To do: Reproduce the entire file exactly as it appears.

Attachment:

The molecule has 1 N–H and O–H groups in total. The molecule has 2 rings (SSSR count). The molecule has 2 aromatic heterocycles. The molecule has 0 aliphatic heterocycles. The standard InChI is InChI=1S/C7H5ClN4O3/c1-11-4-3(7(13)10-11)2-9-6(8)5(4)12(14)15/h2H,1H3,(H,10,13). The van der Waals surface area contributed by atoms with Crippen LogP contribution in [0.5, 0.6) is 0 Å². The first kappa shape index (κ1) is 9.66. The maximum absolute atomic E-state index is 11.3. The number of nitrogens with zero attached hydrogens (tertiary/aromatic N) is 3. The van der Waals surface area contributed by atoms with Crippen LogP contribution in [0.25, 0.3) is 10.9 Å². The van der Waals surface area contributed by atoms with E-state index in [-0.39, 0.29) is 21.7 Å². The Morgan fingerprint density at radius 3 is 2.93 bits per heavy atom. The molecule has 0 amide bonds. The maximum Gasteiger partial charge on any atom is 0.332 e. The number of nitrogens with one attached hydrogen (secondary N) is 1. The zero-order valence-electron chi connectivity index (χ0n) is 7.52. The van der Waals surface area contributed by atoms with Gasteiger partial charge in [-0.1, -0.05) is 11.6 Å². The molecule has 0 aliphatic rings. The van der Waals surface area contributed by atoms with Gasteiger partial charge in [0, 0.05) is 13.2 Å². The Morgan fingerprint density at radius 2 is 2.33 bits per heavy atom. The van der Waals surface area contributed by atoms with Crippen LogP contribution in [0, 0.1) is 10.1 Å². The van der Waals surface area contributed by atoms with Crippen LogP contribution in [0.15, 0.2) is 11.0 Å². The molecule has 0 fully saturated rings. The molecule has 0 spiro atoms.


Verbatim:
The molecule has 1 N–H and O–H groups in total. The molecule has 2 rings (SSSR count). The molecule has 2 aromatic heterocycles. The molecule has 0 aliphatic heterocycles. The standard InChI is InChI=1S/C7H5ClN4O3/c1-11-4-3(7(13)10-11)2-9-6(8)5(4)12(14)15/h2H,1H3,(H,10,13). The van der Waals surface area contributed by atoms with Crippen LogP contribution in [0.5, 0.6) is 0 Å². The first kappa shape index (κ1) is 9.66. The maximum absolute atomic E-state index is 11.3. The number of nitrogens with zero attached hydrogens (tertiary/aromatic N) is 3. The van der Waals surface area contributed by atoms with Crippen LogP contribution in [0.25, 0.3) is 10.9 Å². The van der Waals surface area contributed by atoms with E-state index in [-0.39, 0.29) is 21.7 Å². The Morgan fingerprint density at radius 3 is 2.93 bits per heavy atom. The molecule has 0 amide bonds. The maximum Gasteiger partial charge on any atom is 0.332 e. The number of nitrogens with one attached hydrogen (secondary N) is 1. The zero-order valence-electron chi connectivity index (χ0n) is 7.52. The van der Waals surface area contributed by atoms with Gasteiger partial charge in [-0.1, -0.05) is 11.6 Å². The molecule has 0 aliphatic rings. The van der Waals surface area contributed by atoms with Gasteiger partial charge in [0, 0.05) is 13.2 Å². The Morgan fingerprint density at radius 2 is 2.33 bits per heavy atom. The van der Waals surface area contributed by atoms with Crippen LogP contribution in [0, 0.1) is 10.1 Å². The van der Waals surface area contributed by atoms with Crippen LogP contribution in [0.15, 0.2) is 11.0 Å². The molecule has 0 fully saturated rings. The molecule has 0 spiro atoms.